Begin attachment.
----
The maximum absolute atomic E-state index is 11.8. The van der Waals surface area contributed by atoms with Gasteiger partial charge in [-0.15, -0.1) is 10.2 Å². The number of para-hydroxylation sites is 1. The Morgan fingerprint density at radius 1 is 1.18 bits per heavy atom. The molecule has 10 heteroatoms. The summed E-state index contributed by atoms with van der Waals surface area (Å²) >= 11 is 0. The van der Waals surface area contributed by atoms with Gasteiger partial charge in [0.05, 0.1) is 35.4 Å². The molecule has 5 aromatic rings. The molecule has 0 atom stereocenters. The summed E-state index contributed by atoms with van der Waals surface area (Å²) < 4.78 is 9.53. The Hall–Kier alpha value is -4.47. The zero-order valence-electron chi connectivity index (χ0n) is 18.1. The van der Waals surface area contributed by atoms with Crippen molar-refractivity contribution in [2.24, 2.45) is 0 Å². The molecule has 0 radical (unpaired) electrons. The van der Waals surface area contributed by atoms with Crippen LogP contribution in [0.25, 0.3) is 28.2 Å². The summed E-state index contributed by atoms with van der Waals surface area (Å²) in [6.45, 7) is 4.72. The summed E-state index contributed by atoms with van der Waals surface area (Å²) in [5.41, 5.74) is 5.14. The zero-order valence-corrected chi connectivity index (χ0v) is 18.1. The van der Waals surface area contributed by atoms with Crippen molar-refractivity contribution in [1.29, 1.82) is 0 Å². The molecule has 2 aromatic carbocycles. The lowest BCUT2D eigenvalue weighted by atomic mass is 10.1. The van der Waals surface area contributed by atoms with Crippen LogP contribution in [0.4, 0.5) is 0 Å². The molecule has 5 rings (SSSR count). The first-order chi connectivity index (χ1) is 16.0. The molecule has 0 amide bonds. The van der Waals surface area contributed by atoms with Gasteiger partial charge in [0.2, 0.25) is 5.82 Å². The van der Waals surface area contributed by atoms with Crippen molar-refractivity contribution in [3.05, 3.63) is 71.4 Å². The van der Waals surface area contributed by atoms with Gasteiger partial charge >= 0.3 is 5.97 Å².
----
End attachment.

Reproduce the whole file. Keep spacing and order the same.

The maximum absolute atomic E-state index is 11.8. The van der Waals surface area contributed by atoms with Gasteiger partial charge in [-0.15, -0.1) is 10.2 Å². The number of para-hydroxylation sites is 1. The Morgan fingerprint density at radius 1 is 1.18 bits per heavy atom. The molecule has 10 heteroatoms. The summed E-state index contributed by atoms with van der Waals surface area (Å²) >= 11 is 0. The van der Waals surface area contributed by atoms with Gasteiger partial charge in [0.05, 0.1) is 35.4 Å². The molecule has 5 aromatic rings. The molecule has 0 atom stereocenters. The summed E-state index contributed by atoms with van der Waals surface area (Å²) < 4.78 is 9.53. The Hall–Kier alpha value is -4.47. The zero-order valence-electron chi connectivity index (χ0n) is 18.1. The van der Waals surface area contributed by atoms with Crippen molar-refractivity contribution in [2.24, 2.45) is 0 Å². The molecule has 0 radical (unpaired) electrons. The van der Waals surface area contributed by atoms with Crippen LogP contribution in [0.25, 0.3) is 28.2 Å². The summed E-state index contributed by atoms with van der Waals surface area (Å²) in [6.45, 7) is 4.72. The summed E-state index contributed by atoms with van der Waals surface area (Å²) in [5.41, 5.74) is 5.14. The zero-order valence-corrected chi connectivity index (χ0v) is 18.1. The van der Waals surface area contributed by atoms with Crippen molar-refractivity contribution in [1.29, 1.82) is 0 Å². The molecule has 2 aromatic carbocycles. The lowest BCUT2D eigenvalue weighted by atomic mass is 10.1. The van der Waals surface area contributed by atoms with Crippen LogP contribution in [0.4, 0.5) is 0 Å². The molecule has 5 rings (SSSR count). The first-order chi connectivity index (χ1) is 16.0. The molecule has 0 amide bonds. The van der Waals surface area contributed by atoms with Gasteiger partial charge in [0.2, 0.25) is 5.82 Å². The van der Waals surface area contributed by atoms with Crippen molar-refractivity contribution in [3.05, 3.63) is 71.4 Å². The van der Waals surface area contributed by atoms with Gasteiger partial charge >= 0.3 is 5.97 Å².